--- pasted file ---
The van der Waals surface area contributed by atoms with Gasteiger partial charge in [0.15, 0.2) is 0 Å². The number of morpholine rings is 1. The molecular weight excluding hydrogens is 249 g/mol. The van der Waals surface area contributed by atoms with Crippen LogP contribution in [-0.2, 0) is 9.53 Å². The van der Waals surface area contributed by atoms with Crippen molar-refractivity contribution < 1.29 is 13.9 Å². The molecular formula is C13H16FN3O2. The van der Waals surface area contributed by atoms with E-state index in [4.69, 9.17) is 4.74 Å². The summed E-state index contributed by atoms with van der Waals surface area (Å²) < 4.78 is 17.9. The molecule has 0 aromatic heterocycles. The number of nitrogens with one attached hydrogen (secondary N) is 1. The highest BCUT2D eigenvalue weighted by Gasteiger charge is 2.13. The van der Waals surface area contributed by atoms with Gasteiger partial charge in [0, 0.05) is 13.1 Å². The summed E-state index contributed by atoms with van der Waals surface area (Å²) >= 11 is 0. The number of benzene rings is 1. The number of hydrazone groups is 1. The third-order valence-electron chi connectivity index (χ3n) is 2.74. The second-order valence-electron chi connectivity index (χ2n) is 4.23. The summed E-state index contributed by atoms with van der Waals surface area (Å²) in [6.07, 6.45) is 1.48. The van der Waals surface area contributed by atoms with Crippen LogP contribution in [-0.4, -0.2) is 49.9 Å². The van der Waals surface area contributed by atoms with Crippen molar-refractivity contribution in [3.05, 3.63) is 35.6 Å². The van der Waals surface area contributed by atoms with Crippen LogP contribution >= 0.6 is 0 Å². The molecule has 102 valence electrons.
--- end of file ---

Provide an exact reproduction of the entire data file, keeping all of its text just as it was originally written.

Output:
The van der Waals surface area contributed by atoms with Gasteiger partial charge in [0.15, 0.2) is 0 Å². The number of morpholine rings is 1. The molecular weight excluding hydrogens is 249 g/mol. The van der Waals surface area contributed by atoms with Crippen LogP contribution in [-0.2, 0) is 9.53 Å². The van der Waals surface area contributed by atoms with Crippen molar-refractivity contribution < 1.29 is 13.9 Å². The molecular formula is C13H16FN3O2. The van der Waals surface area contributed by atoms with E-state index in [4.69, 9.17) is 4.74 Å². The summed E-state index contributed by atoms with van der Waals surface area (Å²) < 4.78 is 17.9. The molecule has 0 aromatic heterocycles. The number of nitrogens with one attached hydrogen (secondary N) is 1. The highest BCUT2D eigenvalue weighted by Gasteiger charge is 2.13. The van der Waals surface area contributed by atoms with Gasteiger partial charge in [0, 0.05) is 13.1 Å². The summed E-state index contributed by atoms with van der Waals surface area (Å²) >= 11 is 0. The number of benzene rings is 1. The number of hydrazone groups is 1. The third-order valence-electron chi connectivity index (χ3n) is 2.74. The second-order valence-electron chi connectivity index (χ2n) is 4.23. The summed E-state index contributed by atoms with van der Waals surface area (Å²) in [6.07, 6.45) is 1.48. The van der Waals surface area contributed by atoms with Crippen LogP contribution in [-0.4, -0.2) is 49.9 Å². The van der Waals surface area contributed by atoms with Crippen molar-refractivity contribution in [3.05, 3.63) is 35.6 Å². The van der Waals surface area contributed by atoms with Crippen LogP contribution >= 0.6 is 0 Å². The molecule has 102 valence electrons.